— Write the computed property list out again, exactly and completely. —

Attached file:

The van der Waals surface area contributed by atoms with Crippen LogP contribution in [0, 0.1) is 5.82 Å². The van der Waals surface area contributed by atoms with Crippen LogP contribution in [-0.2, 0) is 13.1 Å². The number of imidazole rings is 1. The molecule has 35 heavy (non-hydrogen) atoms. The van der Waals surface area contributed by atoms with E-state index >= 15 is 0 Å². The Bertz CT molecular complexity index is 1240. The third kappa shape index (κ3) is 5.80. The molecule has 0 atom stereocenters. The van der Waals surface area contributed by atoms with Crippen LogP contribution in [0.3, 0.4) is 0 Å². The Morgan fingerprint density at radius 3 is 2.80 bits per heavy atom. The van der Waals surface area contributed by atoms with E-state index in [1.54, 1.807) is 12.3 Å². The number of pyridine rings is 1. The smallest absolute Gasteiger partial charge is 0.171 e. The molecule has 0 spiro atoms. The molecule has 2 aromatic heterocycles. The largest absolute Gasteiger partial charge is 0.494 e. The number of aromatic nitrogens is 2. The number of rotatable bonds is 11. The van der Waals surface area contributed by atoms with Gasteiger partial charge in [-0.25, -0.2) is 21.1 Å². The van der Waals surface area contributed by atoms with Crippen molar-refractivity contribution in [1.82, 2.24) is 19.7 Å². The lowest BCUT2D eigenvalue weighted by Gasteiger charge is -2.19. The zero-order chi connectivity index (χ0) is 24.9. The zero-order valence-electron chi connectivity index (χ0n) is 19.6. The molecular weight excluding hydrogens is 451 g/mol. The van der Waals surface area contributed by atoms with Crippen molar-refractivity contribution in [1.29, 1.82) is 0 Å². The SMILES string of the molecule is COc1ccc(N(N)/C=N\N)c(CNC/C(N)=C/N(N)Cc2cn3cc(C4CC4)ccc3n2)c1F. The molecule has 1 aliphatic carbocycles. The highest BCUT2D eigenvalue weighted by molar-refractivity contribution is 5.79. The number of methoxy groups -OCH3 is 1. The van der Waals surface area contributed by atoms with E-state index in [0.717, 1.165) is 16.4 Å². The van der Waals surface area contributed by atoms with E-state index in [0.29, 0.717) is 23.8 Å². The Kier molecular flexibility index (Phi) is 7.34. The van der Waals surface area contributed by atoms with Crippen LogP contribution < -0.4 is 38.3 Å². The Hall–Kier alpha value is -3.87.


The van der Waals surface area contributed by atoms with Crippen LogP contribution in [0, 0.1) is 5.82 Å². The van der Waals surface area contributed by atoms with Crippen LogP contribution in [-0.2, 0) is 13.1 Å². The number of imidazole rings is 1. The molecule has 35 heavy (non-hydrogen) atoms. The van der Waals surface area contributed by atoms with E-state index >= 15 is 0 Å². The Bertz CT molecular complexity index is 1240. The third kappa shape index (κ3) is 5.80. The molecule has 0 atom stereocenters. The van der Waals surface area contributed by atoms with Crippen LogP contribution in [0.3, 0.4) is 0 Å². The Morgan fingerprint density at radius 3 is 2.80 bits per heavy atom. The van der Waals surface area contributed by atoms with E-state index in [1.54, 1.807) is 12.3 Å². The number of pyridine rings is 1. The smallest absolute Gasteiger partial charge is 0.171 e. The molecule has 0 spiro atoms. The molecule has 2 aromatic heterocycles. The largest absolute Gasteiger partial charge is 0.494 e. The number of aromatic nitrogens is 2. The number of rotatable bonds is 11. The van der Waals surface area contributed by atoms with Gasteiger partial charge in [-0.25, -0.2) is 21.1 Å². The van der Waals surface area contributed by atoms with Crippen molar-refractivity contribution in [1.82, 2.24) is 19.7 Å². The lowest BCUT2D eigenvalue weighted by Gasteiger charge is -2.19. The zero-order chi connectivity index (χ0) is 24.9. The zero-order valence-electron chi connectivity index (χ0n) is 19.6. The molecular weight excluding hydrogens is 451 g/mol. The van der Waals surface area contributed by atoms with Crippen molar-refractivity contribution in [1.29, 1.82) is 0 Å². The SMILES string of the molecule is COc1ccc(N(N)/C=N\N)c(CNC/C(N)=C/N(N)Cc2cn3cc(C4CC4)ccc3n2)c1F. The molecule has 1 aliphatic carbocycles. The highest BCUT2D eigenvalue weighted by molar-refractivity contribution is 5.79. The number of methoxy groups -OCH3 is 1. The van der Waals surface area contributed by atoms with E-state index in [0.717, 1.165) is 16.4 Å². The van der Waals surface area contributed by atoms with E-state index in [0.29, 0.717) is 23.8 Å². The Kier molecular flexibility index (Phi) is 7.34. The van der Waals surface area contributed by atoms with Crippen LogP contribution < -0.4 is 38.3 Å². The Hall–Kier alpha value is -3.87.